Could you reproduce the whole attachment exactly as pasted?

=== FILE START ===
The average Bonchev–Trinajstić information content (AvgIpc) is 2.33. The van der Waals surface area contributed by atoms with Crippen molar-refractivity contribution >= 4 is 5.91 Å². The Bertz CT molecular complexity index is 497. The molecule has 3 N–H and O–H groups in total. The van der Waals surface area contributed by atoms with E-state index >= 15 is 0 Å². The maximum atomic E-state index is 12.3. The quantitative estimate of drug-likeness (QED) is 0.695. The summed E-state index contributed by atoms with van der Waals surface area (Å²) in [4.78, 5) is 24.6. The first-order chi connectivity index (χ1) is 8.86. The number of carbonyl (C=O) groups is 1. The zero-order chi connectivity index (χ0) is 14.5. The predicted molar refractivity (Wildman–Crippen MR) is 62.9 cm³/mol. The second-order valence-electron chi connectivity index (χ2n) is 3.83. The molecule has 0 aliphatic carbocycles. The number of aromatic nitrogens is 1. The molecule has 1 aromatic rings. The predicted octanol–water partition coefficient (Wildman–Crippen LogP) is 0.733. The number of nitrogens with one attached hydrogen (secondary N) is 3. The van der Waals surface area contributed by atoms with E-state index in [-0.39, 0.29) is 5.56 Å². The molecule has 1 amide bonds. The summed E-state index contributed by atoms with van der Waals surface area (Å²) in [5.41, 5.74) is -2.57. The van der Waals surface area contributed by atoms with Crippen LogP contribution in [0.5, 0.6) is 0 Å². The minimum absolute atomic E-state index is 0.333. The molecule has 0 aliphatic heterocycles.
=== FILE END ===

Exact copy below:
The average Bonchev–Trinajstić information content (AvgIpc) is 2.33. The van der Waals surface area contributed by atoms with Crippen molar-refractivity contribution >= 4 is 5.91 Å². The Bertz CT molecular complexity index is 497. The molecule has 3 N–H and O–H groups in total. The van der Waals surface area contributed by atoms with E-state index >= 15 is 0 Å². The maximum atomic E-state index is 12.3. The quantitative estimate of drug-likeness (QED) is 0.695. The summed E-state index contributed by atoms with van der Waals surface area (Å²) in [4.78, 5) is 24.6. The first-order chi connectivity index (χ1) is 8.86. The number of carbonyl (C=O) groups is 1. The zero-order chi connectivity index (χ0) is 14.5. The predicted molar refractivity (Wildman–Crippen MR) is 62.9 cm³/mol. The second-order valence-electron chi connectivity index (χ2n) is 3.83. The molecule has 0 aliphatic carbocycles. The number of aromatic nitrogens is 1. The molecule has 1 aromatic rings. The predicted octanol–water partition coefficient (Wildman–Crippen LogP) is 0.733. The number of nitrogens with one attached hydrogen (secondary N) is 3. The van der Waals surface area contributed by atoms with E-state index in [-0.39, 0.29) is 5.56 Å². The molecule has 1 amide bonds. The summed E-state index contributed by atoms with van der Waals surface area (Å²) in [5.41, 5.74) is -2.57. The van der Waals surface area contributed by atoms with Crippen LogP contribution in [0.5, 0.6) is 0 Å². The minimum absolute atomic E-state index is 0.333. The molecule has 0 aliphatic heterocycles.